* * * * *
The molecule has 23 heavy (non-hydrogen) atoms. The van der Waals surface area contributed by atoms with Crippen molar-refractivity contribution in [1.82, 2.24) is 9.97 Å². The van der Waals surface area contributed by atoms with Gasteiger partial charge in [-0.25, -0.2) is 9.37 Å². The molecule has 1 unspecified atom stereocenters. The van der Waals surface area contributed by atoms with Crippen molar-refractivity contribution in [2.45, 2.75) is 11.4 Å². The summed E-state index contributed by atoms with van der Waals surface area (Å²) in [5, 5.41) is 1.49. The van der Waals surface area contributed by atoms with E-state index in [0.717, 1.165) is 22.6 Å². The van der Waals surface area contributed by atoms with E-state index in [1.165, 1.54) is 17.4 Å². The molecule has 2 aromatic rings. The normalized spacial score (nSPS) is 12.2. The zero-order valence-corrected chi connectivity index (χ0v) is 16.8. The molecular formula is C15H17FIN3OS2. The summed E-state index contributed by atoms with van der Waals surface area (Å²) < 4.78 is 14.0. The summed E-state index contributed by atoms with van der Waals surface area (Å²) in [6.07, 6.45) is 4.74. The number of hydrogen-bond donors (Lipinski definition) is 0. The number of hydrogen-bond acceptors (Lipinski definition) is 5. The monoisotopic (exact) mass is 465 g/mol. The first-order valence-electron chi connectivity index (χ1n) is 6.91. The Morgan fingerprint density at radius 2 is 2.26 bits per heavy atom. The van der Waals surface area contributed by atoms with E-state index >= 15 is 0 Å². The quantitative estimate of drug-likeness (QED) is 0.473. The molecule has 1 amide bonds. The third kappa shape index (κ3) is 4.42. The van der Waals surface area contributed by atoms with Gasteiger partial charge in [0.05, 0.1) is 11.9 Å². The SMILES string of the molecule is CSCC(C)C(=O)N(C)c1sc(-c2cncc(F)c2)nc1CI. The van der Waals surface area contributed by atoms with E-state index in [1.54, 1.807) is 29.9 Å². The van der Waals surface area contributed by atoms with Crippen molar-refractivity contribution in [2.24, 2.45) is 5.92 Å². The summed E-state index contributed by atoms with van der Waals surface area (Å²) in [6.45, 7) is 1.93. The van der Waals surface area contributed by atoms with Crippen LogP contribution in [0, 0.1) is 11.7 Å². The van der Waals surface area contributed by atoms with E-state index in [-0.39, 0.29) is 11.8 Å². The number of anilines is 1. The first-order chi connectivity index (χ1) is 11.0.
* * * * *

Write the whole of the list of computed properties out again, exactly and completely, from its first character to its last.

The molecule has 23 heavy (non-hydrogen) atoms. The van der Waals surface area contributed by atoms with Crippen molar-refractivity contribution in [1.82, 2.24) is 9.97 Å². The van der Waals surface area contributed by atoms with Gasteiger partial charge in [-0.25, -0.2) is 9.37 Å². The molecule has 1 unspecified atom stereocenters. The van der Waals surface area contributed by atoms with Crippen molar-refractivity contribution in [2.45, 2.75) is 11.4 Å². The summed E-state index contributed by atoms with van der Waals surface area (Å²) in [5, 5.41) is 1.49. The van der Waals surface area contributed by atoms with E-state index in [0.717, 1.165) is 22.6 Å². The van der Waals surface area contributed by atoms with E-state index in [1.165, 1.54) is 17.4 Å². The molecule has 2 aromatic rings. The normalized spacial score (nSPS) is 12.2. The zero-order valence-corrected chi connectivity index (χ0v) is 16.8. The molecular formula is C15H17FIN3OS2. The summed E-state index contributed by atoms with van der Waals surface area (Å²) < 4.78 is 14.0. The summed E-state index contributed by atoms with van der Waals surface area (Å²) in [6.07, 6.45) is 4.74. The number of hydrogen-bond donors (Lipinski definition) is 0. The number of hydrogen-bond acceptors (Lipinski definition) is 5. The monoisotopic (exact) mass is 465 g/mol. The first-order valence-electron chi connectivity index (χ1n) is 6.91. The Morgan fingerprint density at radius 2 is 2.26 bits per heavy atom. The van der Waals surface area contributed by atoms with E-state index >= 15 is 0 Å². The quantitative estimate of drug-likeness (QED) is 0.473. The molecule has 1 amide bonds. The third kappa shape index (κ3) is 4.42. The van der Waals surface area contributed by atoms with Gasteiger partial charge in [0.05, 0.1) is 11.9 Å². The SMILES string of the molecule is CSCC(C)C(=O)N(C)c1sc(-c2cncc(F)c2)nc1CI. The van der Waals surface area contributed by atoms with E-state index in [1.54, 1.807) is 29.9 Å². The van der Waals surface area contributed by atoms with Crippen molar-refractivity contribution in [2.24, 2.45) is 5.92 Å². The summed E-state index contributed by atoms with van der Waals surface area (Å²) in [6.45, 7) is 1.93. The van der Waals surface area contributed by atoms with Crippen LogP contribution in [0, 0.1) is 11.7 Å². The van der Waals surface area contributed by atoms with E-state index in [-0.39, 0.29) is 11.8 Å². The number of anilines is 1. The first-order chi connectivity index (χ1) is 11.0.